reptile

[ rep-tahyl, -til ]
See synonyms for reptile on Thesaurus.com
noun
  1. any cold-blooded vertebrate of the class Reptilia, comprising the turtles, snakes, lizards, crocodilians, amphisbaenians, tuatara, and various extinct members including the dinosaurs.

  2. (loosely) any of various animals that crawl or creep.

  1. a groveling, mean, or despicable person.

adjective
  1. of or resembling a reptile; creeping or crawling.

  2. groveling, mean, or despicable.

Origin of reptile

1
1350–1400; Middle English reptil<Late Latin rēptile, noun use of neuter of rēptilis creeping, equivalent to Latin rēpt(us) (past participle of rēpere to creep) + -ilis-ile

Other words from reptile

  • rep·tile·like, adjective
  • rep·ti·loid [rep-tl-oid], /ˈrɛp tlˌɔɪd/, adjective

Words Nearby reptile

Dictionary.com Unabridged Based on the Random House Unabridged Dictionary, © Random House, Inc. 2023

How to use reptile in a sentence

British Dictionary definitions for reptile

reptile

/ (ˈrɛptaɪl) /


noun
  1. any of the cold-blooded vertebrates constituting the class Reptilia, characterized by lungs, an outer covering of horny scales or plates, and young produced in amniotic eggs. The class today includes the tortoises, turtles, snakes, lizards, and crocodiles; in Mesozoic times it was the dominant group, containing the dinosaurs and related forms

  2. a grovelling insignificant person: you miserable little reptile!

adjective
  1. creeping, crawling, or squirming

  2. grovelling or insignificant; mean; contemptible

Origin of reptile

1
C14: from Late Latin reptilis creeping, from Latin rēpere to crawl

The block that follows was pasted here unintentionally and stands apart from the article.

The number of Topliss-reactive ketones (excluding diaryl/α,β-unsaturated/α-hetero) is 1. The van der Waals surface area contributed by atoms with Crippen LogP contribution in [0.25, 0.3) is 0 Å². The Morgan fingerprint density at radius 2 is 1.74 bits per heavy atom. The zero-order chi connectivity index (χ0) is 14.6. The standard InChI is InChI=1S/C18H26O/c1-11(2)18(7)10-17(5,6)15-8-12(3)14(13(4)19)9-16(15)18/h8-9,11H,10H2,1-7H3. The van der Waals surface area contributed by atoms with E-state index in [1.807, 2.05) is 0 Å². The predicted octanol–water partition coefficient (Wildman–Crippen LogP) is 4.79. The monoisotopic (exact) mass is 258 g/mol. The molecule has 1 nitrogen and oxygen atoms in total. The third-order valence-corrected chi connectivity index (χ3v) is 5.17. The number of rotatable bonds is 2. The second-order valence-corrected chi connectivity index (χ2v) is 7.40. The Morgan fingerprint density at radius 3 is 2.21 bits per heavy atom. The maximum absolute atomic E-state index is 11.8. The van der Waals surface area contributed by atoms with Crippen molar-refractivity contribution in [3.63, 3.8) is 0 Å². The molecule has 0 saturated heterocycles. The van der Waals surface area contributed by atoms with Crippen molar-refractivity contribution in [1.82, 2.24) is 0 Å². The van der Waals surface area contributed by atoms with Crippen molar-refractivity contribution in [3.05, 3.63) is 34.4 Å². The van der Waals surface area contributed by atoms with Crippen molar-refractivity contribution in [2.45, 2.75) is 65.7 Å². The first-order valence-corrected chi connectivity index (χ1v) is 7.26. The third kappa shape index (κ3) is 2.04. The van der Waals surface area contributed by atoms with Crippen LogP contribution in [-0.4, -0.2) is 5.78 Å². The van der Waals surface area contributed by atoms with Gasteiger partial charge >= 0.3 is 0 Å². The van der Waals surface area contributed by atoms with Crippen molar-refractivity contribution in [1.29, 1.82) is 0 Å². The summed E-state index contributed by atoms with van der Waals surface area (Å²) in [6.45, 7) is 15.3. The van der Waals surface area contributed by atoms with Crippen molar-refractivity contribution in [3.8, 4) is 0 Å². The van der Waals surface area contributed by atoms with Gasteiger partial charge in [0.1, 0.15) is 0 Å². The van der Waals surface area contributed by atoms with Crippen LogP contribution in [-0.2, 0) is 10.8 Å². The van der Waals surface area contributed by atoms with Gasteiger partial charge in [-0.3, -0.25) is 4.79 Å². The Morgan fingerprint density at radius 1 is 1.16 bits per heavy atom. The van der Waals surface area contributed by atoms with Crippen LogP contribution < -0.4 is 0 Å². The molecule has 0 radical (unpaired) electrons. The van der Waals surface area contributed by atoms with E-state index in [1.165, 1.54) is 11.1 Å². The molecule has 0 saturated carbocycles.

Collins English Dictionary - Complete & Unabridged 2012 Digital Edition © William Collins Sons & Co. Ltd. 1979, 1986 © HarperCollins Publishers 1998, 2000, 2003, 2005, 2006, 2007, 2009, 2012

Scientific definitions for reptile

reptile

[ rĕptīl′ ]


  1. Any of various cold-blooded vertebrates of the class Reptilia, having skin covered with scales or horny plates, breathing air with lungs, and usually having a three-chambered heart. Unlike amphibians, whose eggs are fertilized outside the female body, reptiles reproduce by eggs that are fertilized inside the female. Though once varied, widespread, and numerous, reptilian lineages, including the pterosaurs, ichthyosaurs, plesiosaurs, and dinosaurs, have mostly become extinct (though birds are living descendants of dinosaurs). The earliest reptiles were the cotylosaurs (or stem reptiles) of the late Mississippian or early Pennsylvanian Period, from which mammals evolved. Modern reptiles include crocodiles, snakes, turtles, and lizards.

The American Heritage® Science Dictionary Copyright © 2011. Published by Houghton Mifflin Harcourt Publishing Company. All rights reserved.